What began as a garden variety bankruptcy claims objection has ended with a sharply-worded, sixty-page opinion, in which the Sixth Circuit’s Bankruptcy Appellate Panel ( “BAP”) affirmed a bankruptcy court’s $200,000 sanctions order entered against the creditor’s attorney.

The case of In re Royal Management, Inc. began ordinarily enough, with a Chapter 11 petition filed in February of 2008.  This was later followed by confirmation of a liquidating plan and the creation of a liquidation trust to administer claims objections and plan distributions.

The attorney at the heart of the conflict (“Counsel”) first appeared a month after the bankruptcy court disallowed his clients’ asserted unsecured claim (the “Claim”).  The initial objection to the Claim was filed by the Unsecured Creditors Committee (the “Committee”).  When no response to the objection was filed, the bankruptcy court entered its order disallowing the Claim.  The initial motion filed by Counsel was to vacate the order disallowing the Claim, citing technical notice issues and “excusable neglect.”

What followed was a five-year avalanche of pleadings filed by Counsel at every step of the process.  The odyssey included discovery disputes, a host of emergency motions for extension of time, efforts to recast the basis for the Claim, fee objections, and multiple recusal motion disparaging the bankruptcy court.  It also included appeals of orders disallowing the Claim (and a subsequently-filed claim), including a merits appeal to the district court, the Sixth Circuit, and eventually to the Supreme Court (which denied certiorariin 2012).

The initial sanctions motion was filed by the liquidating trustee (the “Trustee”), who took over the proceedings from the Committee, largely because of Counsel’s voluminous motions practice and alleging his misrepresentation of the nature of the Claim. Ultimately, the bankruptcy judge sanctioned Counsel $207,004, mostly for expenses incurred by the Trustee in litigating Counsel’s innumerable motions.

On appeal, the BAP spent twenty-eight pages detailing Counsel’s behavior and “dilatory practices” during the litigation.  The BAP panel first addressed the question whether the bankruptcy court possessed the inherent power to sanction Counsel under 28 U.S.C. § 1927 or 11 U.S.C. § 105.  While the BAP acknowledged a split in the Circuits as to whether a bankruptcy court was a “court of the United States” for the purposes of § 1927, it noted Sixth Circuit precedent holding the sanctions under that section were within the power of the Bankruptcy Court.  The BAP also held that sanctions under § 105 were within the “inherent authority” of the Bankruptcy Court.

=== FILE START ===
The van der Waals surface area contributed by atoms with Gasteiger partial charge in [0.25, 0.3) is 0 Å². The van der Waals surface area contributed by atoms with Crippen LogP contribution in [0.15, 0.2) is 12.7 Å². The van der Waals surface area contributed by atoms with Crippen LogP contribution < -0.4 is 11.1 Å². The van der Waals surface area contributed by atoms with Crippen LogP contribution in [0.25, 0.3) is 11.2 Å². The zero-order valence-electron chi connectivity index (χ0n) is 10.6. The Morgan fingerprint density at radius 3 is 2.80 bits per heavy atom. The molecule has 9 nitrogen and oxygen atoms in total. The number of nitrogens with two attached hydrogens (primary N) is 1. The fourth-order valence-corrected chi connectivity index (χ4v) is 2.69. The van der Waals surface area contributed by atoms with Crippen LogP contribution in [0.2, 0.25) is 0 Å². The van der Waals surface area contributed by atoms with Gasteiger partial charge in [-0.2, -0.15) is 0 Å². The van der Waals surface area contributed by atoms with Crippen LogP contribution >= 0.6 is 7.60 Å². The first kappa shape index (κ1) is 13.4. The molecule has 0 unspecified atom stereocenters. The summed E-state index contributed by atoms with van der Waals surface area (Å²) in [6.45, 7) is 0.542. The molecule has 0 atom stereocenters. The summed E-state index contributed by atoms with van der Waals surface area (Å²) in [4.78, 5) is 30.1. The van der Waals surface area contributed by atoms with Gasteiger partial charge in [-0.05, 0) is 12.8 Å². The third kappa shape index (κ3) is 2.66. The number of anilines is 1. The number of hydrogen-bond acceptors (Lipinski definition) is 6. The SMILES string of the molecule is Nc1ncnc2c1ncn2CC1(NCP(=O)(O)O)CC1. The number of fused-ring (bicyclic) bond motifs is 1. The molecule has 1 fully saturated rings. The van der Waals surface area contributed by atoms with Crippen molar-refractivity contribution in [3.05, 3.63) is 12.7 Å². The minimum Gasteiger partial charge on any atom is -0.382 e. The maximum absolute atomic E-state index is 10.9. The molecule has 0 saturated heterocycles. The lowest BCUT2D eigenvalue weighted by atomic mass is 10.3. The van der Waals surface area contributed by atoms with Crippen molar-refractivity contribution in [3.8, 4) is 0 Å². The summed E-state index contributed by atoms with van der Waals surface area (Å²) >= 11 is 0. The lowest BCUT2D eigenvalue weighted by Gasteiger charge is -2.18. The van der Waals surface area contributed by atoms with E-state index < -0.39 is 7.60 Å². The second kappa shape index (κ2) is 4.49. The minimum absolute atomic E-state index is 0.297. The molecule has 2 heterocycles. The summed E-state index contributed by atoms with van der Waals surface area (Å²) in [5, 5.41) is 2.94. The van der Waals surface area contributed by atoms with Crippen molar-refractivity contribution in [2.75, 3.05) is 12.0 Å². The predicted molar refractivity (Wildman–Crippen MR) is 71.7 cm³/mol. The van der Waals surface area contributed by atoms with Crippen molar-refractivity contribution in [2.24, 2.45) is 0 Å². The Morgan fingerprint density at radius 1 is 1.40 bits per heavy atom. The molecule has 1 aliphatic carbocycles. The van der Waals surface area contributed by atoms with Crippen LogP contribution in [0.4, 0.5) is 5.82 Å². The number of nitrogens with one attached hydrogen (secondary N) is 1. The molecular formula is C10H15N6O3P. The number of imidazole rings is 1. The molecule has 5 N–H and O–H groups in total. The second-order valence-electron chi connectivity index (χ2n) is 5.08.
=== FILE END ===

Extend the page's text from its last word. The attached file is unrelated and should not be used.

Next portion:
Noting that sanctions are imposed in order to “punish aggressive tactics that far exceed zealous advocacy” and require a finding of bad faith, the BAP went on to hold that a “comparison of Counsel’s arguments to the record shows he is second-guessing actions of the Trustee to justify his own vexatious conduct.”  Furthermore, because he “repeatedly interjected substantive arguments previously briefed into routine procedural motions,” thereby requiring a response from the Trustee, Counsel unnecessarily drained the trust of its funds and was required to pay those back.

In rejecting Counsel’s numerous claims of error, the BAP clearly demonstrated the line between “zealous advocacy” and “vexatious litigation.”  Some older bankruptcy lawyers are nostalgic for the time when proceedings in bankruptcy cases were less litigation-focused. Royal Management shows at the very least that throwing out every argument or assignment of error is not always worth the cost, and that at the worst, excessively zealous representation can hurt the client, the case, and even the attorney.